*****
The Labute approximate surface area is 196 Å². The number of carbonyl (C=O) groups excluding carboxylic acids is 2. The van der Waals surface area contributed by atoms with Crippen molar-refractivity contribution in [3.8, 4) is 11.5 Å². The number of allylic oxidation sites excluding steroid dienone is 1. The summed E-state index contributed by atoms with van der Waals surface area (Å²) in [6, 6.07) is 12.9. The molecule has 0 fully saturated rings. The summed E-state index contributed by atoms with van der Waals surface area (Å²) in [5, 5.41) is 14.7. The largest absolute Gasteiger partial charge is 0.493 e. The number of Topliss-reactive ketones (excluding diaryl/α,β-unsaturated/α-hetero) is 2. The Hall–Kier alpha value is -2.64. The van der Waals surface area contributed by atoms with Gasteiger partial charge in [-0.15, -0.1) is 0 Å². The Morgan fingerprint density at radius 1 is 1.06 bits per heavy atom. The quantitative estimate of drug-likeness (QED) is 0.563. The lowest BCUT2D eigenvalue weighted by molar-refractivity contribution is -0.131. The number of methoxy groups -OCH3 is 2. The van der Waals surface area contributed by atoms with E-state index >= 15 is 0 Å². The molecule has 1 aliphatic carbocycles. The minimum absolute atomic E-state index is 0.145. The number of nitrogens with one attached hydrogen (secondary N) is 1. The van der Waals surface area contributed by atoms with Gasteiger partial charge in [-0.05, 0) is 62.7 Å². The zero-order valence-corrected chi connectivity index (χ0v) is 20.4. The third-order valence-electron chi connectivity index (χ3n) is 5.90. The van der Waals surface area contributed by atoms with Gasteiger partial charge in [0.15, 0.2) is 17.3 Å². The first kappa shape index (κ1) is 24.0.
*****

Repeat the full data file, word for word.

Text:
The Labute approximate surface area is 196 Å². The number of carbonyl (C=O) groups excluding carboxylic acids is 2. The van der Waals surface area contributed by atoms with Crippen molar-refractivity contribution in [3.8, 4) is 11.5 Å². The number of allylic oxidation sites excluding steroid dienone is 1. The summed E-state index contributed by atoms with van der Waals surface area (Å²) in [6, 6.07) is 12.9. The molecule has 0 fully saturated rings. The summed E-state index contributed by atoms with van der Waals surface area (Å²) in [5, 5.41) is 14.7. The largest absolute Gasteiger partial charge is 0.493 e. The number of Topliss-reactive ketones (excluding diaryl/α,β-unsaturated/α-hetero) is 2. The Hall–Kier alpha value is -2.64. The van der Waals surface area contributed by atoms with Gasteiger partial charge in [-0.15, -0.1) is 0 Å². The Morgan fingerprint density at radius 1 is 1.06 bits per heavy atom. The quantitative estimate of drug-likeness (QED) is 0.563. The lowest BCUT2D eigenvalue weighted by molar-refractivity contribution is -0.131. The number of methoxy groups -OCH3 is 2. The van der Waals surface area contributed by atoms with E-state index >= 15 is 0 Å². The molecule has 1 aliphatic carbocycles. The minimum absolute atomic E-state index is 0.145. The number of nitrogens with one attached hydrogen (secondary N) is 1. The van der Waals surface area contributed by atoms with Gasteiger partial charge in [-0.05, 0) is 62.7 Å². The zero-order valence-corrected chi connectivity index (χ0v) is 20.4. The third-order valence-electron chi connectivity index (χ3n) is 5.90. The van der Waals surface area contributed by atoms with Gasteiger partial charge in [0.15, 0.2) is 17.3 Å². The first kappa shape index (κ1) is 24.0.